What is Cognitive Dissonance?

In the work I have been doing recently, I have had a bit of cognitive dissonance arise. So today, I wanted to share some information on what it is.

 

What is Cognitive Dissonance?

Psychologist Leon Festinger was the person who discovered cognitive dissonance. Tt is a term often used in psychology and some definitions include –

  • “psychological conflict resulting from incongruous beliefs and attitudes held simultaneously” ~ Merriam-Webster
  • “anxiety that results from simultaneously holding contradictory or otherwise incompatible attitudes, beliefs, or the like, as when one likes a person but disapproves strongly of one of his or her habits.” ~ Dictionary.com
  • “the mental conflict that occurs when beliefs or assumptions are contradicted by new information” ~ Brittanica.com
  • “psychological tension that occurs when one holds mutually exclusive beliefs or attitudes and that often motivates people to modify their thoughts or behaviors in order to reduce the tension.” ~ the Free Medical Dictionary

Another few words that could be used instead of dissonance, could be conflict, discord or disagreement.

 

Where Can Cognitive Dissonance Occur?

Cognitive dissonance can occur in many situations. Some examples include –

  • People promoting a behaviour (i.e. movement or gratitude), however not practising it themselves,
  • Individual’s choosing to smoke, even though they know the health risks of smoking,
  • Eating particular foods, even though you feel sick after eating them.
  • Knowing the importance of staying in contact with friends and family, however not making the time or effort to connect.

 

Ways to Transform Cognitive Dissonance

One of the things to remember is most people (unless they are enlightened) experience cognitive dissonance (so be kind to yourself). The extent to which we experience depends on the individual. Like most change, awareness is the first step. Once we discover the conflicts, we can then make conscious compassionate choices about whether or not we want to change.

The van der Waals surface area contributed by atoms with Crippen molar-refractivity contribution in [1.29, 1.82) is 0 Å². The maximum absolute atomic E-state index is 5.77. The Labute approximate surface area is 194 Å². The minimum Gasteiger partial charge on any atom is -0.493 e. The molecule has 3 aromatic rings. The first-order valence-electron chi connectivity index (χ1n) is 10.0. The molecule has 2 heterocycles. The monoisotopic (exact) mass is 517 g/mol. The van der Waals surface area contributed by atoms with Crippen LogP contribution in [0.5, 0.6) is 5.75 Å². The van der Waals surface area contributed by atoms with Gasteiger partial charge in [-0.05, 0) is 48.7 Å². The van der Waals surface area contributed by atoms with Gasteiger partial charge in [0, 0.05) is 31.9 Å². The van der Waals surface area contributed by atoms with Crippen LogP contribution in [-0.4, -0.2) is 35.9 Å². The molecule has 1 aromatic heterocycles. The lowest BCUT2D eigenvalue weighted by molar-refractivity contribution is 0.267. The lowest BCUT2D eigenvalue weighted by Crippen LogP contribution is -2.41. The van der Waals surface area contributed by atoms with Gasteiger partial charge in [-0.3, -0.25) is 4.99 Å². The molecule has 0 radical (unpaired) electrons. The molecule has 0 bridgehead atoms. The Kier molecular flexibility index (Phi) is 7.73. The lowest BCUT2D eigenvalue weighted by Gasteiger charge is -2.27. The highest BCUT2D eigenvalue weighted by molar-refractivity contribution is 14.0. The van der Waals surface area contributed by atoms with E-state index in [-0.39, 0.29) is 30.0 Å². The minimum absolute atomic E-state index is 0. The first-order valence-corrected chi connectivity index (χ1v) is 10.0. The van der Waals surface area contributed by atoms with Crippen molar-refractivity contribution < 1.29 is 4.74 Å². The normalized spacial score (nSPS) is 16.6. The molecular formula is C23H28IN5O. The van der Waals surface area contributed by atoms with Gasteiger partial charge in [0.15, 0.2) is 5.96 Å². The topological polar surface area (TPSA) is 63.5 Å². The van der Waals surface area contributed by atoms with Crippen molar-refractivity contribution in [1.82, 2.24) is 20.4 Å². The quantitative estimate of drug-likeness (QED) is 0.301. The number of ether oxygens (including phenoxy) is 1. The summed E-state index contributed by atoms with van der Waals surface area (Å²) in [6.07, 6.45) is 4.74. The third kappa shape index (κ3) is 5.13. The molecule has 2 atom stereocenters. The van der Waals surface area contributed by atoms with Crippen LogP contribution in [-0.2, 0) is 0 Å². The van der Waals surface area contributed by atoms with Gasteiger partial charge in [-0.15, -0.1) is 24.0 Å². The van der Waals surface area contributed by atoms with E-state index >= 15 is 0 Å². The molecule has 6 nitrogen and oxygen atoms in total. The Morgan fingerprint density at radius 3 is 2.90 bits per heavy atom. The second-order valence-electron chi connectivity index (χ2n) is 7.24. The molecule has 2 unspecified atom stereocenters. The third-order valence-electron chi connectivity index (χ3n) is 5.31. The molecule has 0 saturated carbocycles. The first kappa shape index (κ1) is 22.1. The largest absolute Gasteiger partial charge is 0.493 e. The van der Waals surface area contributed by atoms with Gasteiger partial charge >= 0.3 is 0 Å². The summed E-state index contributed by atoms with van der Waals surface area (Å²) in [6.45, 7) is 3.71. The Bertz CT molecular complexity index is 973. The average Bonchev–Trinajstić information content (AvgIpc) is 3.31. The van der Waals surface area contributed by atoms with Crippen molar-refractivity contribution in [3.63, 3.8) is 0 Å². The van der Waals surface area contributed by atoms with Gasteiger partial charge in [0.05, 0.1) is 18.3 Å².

If the choice to transform is made we can make tiny tweaks and align these with our values, purpose and whole-hearted vision for life. For example – a person may start practising gratitude as they know it helps them connect more with people and feel better as well as aligning to their whole-hearted vision of life.

However, sometimes change can be challenging and Festinger identified three circumstances which make it difficult for a person to change. They are –

1. “The change may be painful or involve loss.”

2. “The present behavior may be otherwise satisfying.”

3. “Making the change may simply not be possible.” (Festinger, 1957).

 

Over to You…

I hope this post has given you some insights in to cognitive dissonance. Do you have any comments or questions? If so, feel free to share your responses or questions below.

 

Also, if you are ready to reclaim your courage and take the next step towards freedom and opening your heart, why not join our Toolkit?

Reference –

Festinger, L. (1957). An Introduction to the Theory of Cognitive Dissonance. Retrieved April 18, 2021, from https://www.panarchy.org/festinger/dissonance.html

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